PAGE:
Gleizes arrived in New York in September 1915, after a period of upheaval both in his artistic style and in his life. His early impressionist visions of landscapes and villages had given way to an evolving cubist style; experiments in geometric cubism were followed by multiple viewpoints, which ultimately gave way to flat surfaces, as we see in the skyline of New York.
Gleizes' alienation and confusion upon arrival in New York - a city of spectacular noise, speed and sky-scrapers - was extreme. To Gleizes, New York was the new world, a striking contrast to the vieux monde where war yet raged, and he saw the city's sky-scrapers as the new cathedrals of Europe. On the one hand Gleizes reacted against the overwhelming scale of American architecture and all that it represented: 'Bientôt l'insolence du sky-scraper dépassera la noblesse de leurs flèches. La grande parole altruiste s'éteignait sous les voix rauques des égoïsmes les plus étriqués' (Gleizes, quoted in exh. cat. Albert Gleizes, Le cubisme en majeste, Paris, 2001, p. 149). And yet Gleizes recognised and praised the superlative technical and artistic achievements embodied in these architectural giants: 'Les sky-scrapers sont des oeuvres d'art. Ce sont des créations d'acier et de pierre qui égalent les créations les plus admirées du Vieux Monde' (loc. cit.).
Gleizes' ambivalence towards New York is clear in the present work. He incorporates the overwhelming scale of the city, with its crowded sky-scrapers disappearing off the top and sides of the canvas, but also hints at a feeling of instability, with many of the buildings tilted at precarious angles. Gleizes captures this instability in his book Dieu nouveau: 'Les lignes verticales ont le vertige et fléchissent en s'élevant, des plans entiers tombent à la renverse et s'arrêtent tout à coup soutenus par d'autres plans qui tombaient en avant' (Gleizes, quoted in A. Varichon, op. cit., p. 216).
Echoing his writings, in which he unflatteringly describes Broadway as 'le coeur de l'Amérique, un coeur futile et dur, sentimental et sec' (Gleizes, quoted in exh. cat. Albert Gleizes, Le cubisme en majeste, Paris, 2001, p. 150), the deep shadows and vibrant neon at the heart of New York seem to illustrate both his fascination and aversion to American culture. Gleizes is certainly attracted by the excitement and pace of life in New York and, just as we see his conflicting views of sky-scrapers, we also see his excitement, in spite of himself, at the intensity and speed of life on Broadway, describing it as a 'fantastique fleuve aux mille courants se contrariant, s'enchevêtrant' (loc. cit.). Gleizes was also irresistibly drawn to jazz music, a proliferating art form which seems to encapsulate the atmosphere of New York at this time: 'cette musique extraordinaire qui nous prend dans son tohu-bohu, qui nous berce sentimentalement un moment, s'arrête subitement pour vous fracasser avec une dégelée de sons et de cris rauques, aigus, tendres, qui vous entraîne dans un tourbillon insensé auquel il est impossible d'échapper' (loc. cit.).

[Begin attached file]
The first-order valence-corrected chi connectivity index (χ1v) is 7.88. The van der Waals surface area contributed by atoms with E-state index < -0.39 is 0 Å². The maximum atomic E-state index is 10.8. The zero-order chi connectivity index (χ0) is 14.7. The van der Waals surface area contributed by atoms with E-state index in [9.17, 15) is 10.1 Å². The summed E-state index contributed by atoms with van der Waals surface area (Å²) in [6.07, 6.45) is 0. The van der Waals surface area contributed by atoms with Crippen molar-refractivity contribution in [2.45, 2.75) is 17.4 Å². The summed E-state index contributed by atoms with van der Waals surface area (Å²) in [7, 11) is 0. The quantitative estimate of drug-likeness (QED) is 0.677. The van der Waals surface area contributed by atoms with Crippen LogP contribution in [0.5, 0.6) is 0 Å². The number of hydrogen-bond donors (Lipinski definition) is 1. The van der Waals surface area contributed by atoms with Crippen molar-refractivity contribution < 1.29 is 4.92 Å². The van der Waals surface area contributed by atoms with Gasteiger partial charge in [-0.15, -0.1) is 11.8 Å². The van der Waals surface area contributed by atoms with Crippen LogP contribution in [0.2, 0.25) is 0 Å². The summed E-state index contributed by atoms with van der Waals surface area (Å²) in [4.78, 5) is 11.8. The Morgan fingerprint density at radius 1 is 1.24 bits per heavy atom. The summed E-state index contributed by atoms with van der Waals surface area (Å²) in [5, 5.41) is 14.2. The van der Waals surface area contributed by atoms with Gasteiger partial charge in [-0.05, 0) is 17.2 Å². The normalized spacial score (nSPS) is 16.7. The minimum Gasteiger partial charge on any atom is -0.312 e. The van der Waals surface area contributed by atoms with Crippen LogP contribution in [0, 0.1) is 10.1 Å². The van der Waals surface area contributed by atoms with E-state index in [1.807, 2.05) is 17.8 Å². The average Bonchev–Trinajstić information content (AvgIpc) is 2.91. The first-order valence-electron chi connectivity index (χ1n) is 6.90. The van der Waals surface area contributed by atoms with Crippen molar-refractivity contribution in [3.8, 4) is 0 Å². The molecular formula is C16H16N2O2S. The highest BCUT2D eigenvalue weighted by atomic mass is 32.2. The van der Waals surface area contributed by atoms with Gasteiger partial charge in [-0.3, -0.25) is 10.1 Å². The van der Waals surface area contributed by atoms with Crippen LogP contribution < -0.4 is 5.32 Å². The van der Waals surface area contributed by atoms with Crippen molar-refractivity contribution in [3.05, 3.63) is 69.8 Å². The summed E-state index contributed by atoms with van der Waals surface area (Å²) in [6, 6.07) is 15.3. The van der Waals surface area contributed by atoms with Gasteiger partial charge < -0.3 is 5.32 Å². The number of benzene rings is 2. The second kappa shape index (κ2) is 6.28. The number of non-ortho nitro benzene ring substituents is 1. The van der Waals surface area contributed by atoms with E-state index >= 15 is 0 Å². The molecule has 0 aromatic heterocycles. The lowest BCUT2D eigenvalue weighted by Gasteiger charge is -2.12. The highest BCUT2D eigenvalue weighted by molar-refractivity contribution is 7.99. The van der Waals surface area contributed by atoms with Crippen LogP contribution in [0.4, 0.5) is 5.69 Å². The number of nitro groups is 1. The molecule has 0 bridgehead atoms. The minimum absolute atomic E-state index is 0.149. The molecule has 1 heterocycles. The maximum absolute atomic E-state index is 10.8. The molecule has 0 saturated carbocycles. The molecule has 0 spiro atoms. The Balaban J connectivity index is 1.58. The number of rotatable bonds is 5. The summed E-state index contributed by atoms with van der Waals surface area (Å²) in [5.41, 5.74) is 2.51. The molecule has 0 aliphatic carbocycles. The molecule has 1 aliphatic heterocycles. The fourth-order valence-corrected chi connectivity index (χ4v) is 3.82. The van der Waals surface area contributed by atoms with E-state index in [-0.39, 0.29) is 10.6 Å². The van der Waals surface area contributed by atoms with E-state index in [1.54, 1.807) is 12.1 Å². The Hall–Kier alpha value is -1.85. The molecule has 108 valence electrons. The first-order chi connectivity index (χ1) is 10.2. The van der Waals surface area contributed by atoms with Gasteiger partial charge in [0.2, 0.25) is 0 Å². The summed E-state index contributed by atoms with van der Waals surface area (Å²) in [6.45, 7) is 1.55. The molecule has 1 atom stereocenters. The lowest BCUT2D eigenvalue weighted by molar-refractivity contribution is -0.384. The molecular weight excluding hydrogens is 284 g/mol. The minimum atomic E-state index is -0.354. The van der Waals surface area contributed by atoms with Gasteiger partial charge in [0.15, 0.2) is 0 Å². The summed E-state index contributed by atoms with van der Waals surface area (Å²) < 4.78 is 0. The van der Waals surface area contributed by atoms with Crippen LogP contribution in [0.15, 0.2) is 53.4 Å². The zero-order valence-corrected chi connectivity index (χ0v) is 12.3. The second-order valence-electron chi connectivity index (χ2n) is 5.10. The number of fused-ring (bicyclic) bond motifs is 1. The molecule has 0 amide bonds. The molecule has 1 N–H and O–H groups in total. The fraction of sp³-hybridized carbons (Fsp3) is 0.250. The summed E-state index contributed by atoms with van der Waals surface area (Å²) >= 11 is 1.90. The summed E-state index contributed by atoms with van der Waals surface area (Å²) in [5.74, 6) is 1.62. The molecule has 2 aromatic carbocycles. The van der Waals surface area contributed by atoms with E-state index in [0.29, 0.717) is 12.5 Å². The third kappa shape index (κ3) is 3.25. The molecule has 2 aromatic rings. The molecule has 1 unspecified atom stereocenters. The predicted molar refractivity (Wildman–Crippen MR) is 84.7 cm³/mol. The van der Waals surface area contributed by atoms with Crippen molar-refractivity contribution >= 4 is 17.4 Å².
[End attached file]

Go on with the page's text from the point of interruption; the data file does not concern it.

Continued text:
New York is an exciting, vivid depiction of a city which at once delighted, enthralled, surprised and repelled the artist. Of the differing versions of this motif, all created in 1915-1916, the present work is the largest and certainly the most vibrant, presenting a timeless image of neon and steel, of scale and tumult that perfectly represents the heart of New York.